New tool turns attention to telecom security risks
- By Diane Frank
- Aug 22, 1999
SecureLogix Corp. this month announced the release of a product that is designed to assess the security of telecommunications networks.
TeleSweep Secure, the company's first product, scans telecom networks for unsecured modem, fax and phone lines that could provide hackers with a backdoor into an agency's computer network.
While most organizations have put in place security solutions such as firewalls and vulnerability assessment systems to protect their computer networks, intruders often find it easy to access a network through modems that are connected to computers on the network.
An unsecured modem left on and connected to the network, whether it is inside an agency or on a home or mobile system, provides a wide-open hole for intruders to get into the network, and it enables them to completely bypass any network protections in place, according to the company.
"Users are basically lazy," said Steve Samaniego, director of product management at SecureLogix. "It's easy to put in the modem, and they don't take the time to include the security."
TeleSweep Secure uses dialers to automatically call and scan an organization's telephone lines to determine if they are connected to a modem, fax or phone line. When the system detects a modem, it attempts to penetrate the network through that modem using password guessing, then it reports back to a central management server whether the modem is secure. Further action will be determined by an agency's security policy.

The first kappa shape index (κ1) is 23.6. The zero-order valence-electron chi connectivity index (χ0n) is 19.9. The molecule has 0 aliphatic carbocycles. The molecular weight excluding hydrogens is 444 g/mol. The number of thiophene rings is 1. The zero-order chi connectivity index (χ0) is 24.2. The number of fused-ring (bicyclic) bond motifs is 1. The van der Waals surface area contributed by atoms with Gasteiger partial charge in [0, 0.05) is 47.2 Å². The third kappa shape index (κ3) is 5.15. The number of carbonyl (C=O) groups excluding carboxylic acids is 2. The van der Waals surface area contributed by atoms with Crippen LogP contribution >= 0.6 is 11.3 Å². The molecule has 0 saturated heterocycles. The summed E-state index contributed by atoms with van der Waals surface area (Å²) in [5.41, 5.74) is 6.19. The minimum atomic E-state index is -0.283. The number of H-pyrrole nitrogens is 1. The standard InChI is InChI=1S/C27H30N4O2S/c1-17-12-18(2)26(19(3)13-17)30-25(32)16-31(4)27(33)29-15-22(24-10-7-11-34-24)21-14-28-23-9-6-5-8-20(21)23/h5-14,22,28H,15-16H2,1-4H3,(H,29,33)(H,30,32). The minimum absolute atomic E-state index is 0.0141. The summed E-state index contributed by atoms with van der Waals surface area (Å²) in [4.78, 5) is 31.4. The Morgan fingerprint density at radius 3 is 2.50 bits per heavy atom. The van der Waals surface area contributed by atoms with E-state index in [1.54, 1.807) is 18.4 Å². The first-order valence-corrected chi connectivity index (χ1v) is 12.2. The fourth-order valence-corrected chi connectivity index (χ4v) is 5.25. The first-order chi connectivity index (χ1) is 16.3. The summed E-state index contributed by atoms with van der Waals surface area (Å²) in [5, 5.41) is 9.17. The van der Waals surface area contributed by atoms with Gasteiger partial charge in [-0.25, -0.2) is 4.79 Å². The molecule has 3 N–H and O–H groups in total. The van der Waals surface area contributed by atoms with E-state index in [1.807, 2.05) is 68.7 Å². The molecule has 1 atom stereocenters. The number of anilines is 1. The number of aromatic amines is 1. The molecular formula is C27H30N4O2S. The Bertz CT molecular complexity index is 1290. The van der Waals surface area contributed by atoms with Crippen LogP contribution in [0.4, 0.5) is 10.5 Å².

The product could fill a large hole in many agencies' security architectures, said Diana Kelley, a senior security analyst at Hurwitz Group Inc. "It's a tool that should be in the arsenal," she said. "Being able to check your telephone networks is absolutely critical to your network security."
SecureLogix also has an advantage in offering new security products such as TeleSweep Secure because most of the company's founders and employees come from the Air Force Information Warfare Center in San Antonio, she said.
Computer Sciences Corp.'s security group, which is looking at partnering with SecureLogix in the federal market, performs "ethical hacking" simulations on client networks to discover vulnerabilities. In the past, it has succeeded in penetrating networks completely undetected by using unsecured modem lines, said Thomas Funk, program manager at CSC.
"As far as I know, [it is] the only product that can do what [it does]," Funk said. "If a product like theirs was in place it would have been much more difficult to get in."
In fact, many organizations have ignored information about the security of their modem pools and telephone networks in security audits because automated tools to check those vulnerabilities have not been available, Kelley said.
Most of the products available that perform this type of telecom network scan are hacker tools, such as ToneLoc, that can scan only one line at a time. The TeleSweep Secure management server can set the dialers to scan multiple lines at the same time and also can set the scans to happen as often as an administrator wants.
"It's so easy to add these [unsecured] modems that you need to be checking more frequently," Samaniego said.
The system also is designed for enterprise use, so agencies can place dialers in as many offices around the world as needed, and the information is sent back to the central management server via the Internet in an encrypted transmission.
SecureLogix also is planning a second product that will be tightly integrated into TeleSweep Secure called TeleWall, due out at the end of this year. It will serve as a firewall for the telecommunications network, sitting outside an organization's PBX to log all incoming and outgoing calls.